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How to Use Social Media to Promote Your Flooring Business

By Kate Tyndall

August 2, 2020

With many flooring companies keeping a by-appointment-only schedule as the pandemic continues its inroads across the U.S., maintaining contact with your customers has become ever more important.

This is where social media can help. Here’s how:

  • By increasing website traffic
  • By expanding your market reach
  • By raising awareness of the products you sell
  • By creating a brand identity and positive brand association
  • By improving communication and interaction with your key audience
  • By building customer loyalty
  • By obtaining customer feedback

Maintaining a viable social media presence lets you keep in touch with the customers you already have as well as bring in more traffic—and more potential customers—to your website. It’s a great way to widen your market reach without ever leaving the office. No masks and no social distancing required to participate.

For those who have only a minimal social media presence today, the learning curve might seem a little daunting, but it’s a lot easier when it’s broken down into its constituent parts and tackled piece by piece. The increase in traffic to your website and uptick in sales are sweet reward for the effort.

Social media expert Shannon Vogel, who spoke at an education session at TISE 2020, offers some valuable advice on using social media to boost your business’s profile, create buzz, and drive sales.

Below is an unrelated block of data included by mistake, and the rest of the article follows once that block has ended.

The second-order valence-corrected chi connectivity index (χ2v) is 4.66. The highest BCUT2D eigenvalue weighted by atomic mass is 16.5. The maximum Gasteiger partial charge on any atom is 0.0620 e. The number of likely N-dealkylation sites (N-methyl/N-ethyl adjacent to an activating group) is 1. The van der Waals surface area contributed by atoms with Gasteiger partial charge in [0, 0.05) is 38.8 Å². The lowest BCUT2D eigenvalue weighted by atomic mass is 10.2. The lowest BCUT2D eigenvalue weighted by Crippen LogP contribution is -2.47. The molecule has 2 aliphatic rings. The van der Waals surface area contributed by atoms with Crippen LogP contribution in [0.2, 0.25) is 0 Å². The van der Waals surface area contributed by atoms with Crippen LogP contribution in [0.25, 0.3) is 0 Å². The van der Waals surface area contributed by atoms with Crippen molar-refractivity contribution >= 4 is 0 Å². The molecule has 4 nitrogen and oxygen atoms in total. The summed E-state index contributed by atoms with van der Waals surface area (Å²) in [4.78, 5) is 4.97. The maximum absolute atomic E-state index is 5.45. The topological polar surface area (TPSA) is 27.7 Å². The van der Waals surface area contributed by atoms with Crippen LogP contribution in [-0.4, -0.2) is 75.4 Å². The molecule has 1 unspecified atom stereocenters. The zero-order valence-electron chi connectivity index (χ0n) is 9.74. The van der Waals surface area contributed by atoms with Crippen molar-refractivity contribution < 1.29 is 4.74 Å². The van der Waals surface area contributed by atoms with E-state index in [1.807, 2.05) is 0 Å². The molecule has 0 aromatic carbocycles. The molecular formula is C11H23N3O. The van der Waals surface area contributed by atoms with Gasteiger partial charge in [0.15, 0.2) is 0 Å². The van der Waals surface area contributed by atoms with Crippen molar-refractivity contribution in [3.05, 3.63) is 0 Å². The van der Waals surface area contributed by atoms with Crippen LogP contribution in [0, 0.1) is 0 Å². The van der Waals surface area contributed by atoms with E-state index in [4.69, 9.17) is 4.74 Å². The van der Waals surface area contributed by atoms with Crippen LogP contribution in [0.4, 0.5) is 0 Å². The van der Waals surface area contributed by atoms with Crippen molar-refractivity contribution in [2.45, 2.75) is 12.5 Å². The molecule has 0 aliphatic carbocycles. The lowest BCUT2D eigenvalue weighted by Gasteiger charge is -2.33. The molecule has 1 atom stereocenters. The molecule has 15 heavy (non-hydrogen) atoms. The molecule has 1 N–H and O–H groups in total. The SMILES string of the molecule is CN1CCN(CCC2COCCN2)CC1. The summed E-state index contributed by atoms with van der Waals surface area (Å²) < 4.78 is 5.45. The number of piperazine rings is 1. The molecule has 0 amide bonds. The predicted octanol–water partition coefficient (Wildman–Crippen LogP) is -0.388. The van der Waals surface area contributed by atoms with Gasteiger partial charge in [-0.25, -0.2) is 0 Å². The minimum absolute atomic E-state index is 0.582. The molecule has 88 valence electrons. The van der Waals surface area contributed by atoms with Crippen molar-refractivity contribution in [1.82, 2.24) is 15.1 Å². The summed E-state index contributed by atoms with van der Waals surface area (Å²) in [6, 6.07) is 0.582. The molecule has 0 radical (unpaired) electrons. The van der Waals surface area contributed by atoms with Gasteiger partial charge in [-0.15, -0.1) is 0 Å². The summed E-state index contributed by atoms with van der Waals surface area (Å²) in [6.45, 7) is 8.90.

If you are new to social media, you need to understand how the community wants to be reached. “Sixty-five percent of the population are visual learners, so have 65% of your postings visual, supplemented by text,” Vogel says.

For instance, Vogel advises installers to take before and after photos of their jobs. Visually, those photos say, “I can get you from here to there,” she says. That’s a powerful message.

Build a Relationship

While the goal is sales, engagement with the community has to come first, and that means building a relationship. A company can do that the same way anyone would build a relationship—by sharing information about themselves and offering information they think would be of interest to their listener. Or in the case of social media, your reader.

Vogel believes, “If I connect with you on social media, I’m going to buy from you.” After all, wouldn’t you rather buy from someone you trust, someone you have developed a relationship with, rather than from a vendor you know nothing about?

For social media newbies, Vogel says: “Remember, we are talking to people in a social situation. Now I’m not saying you have to be a Kardashian,” she deadpans, referencing the Kardashian clan who seem to live their lives on social media—“we’re talking about flooring, for gosh sakes. But no one wants to hear that I have fiberboard flooring for $2.99. All people want is to feel heard, and to feel connected.”

When building or tweaking a social media strategy, the most important thing a business needs to do first is to decide what its target audience is. If a flooring company wants to target Millennials, then research that demographic group—how they like to be talked to, the things they enjoy, what they are passionate about, how they like to shop, what causes they are interested in, and how they like to be marketed to. The Internet is your friend here, as there is plenty of of information online about the various demographic groups.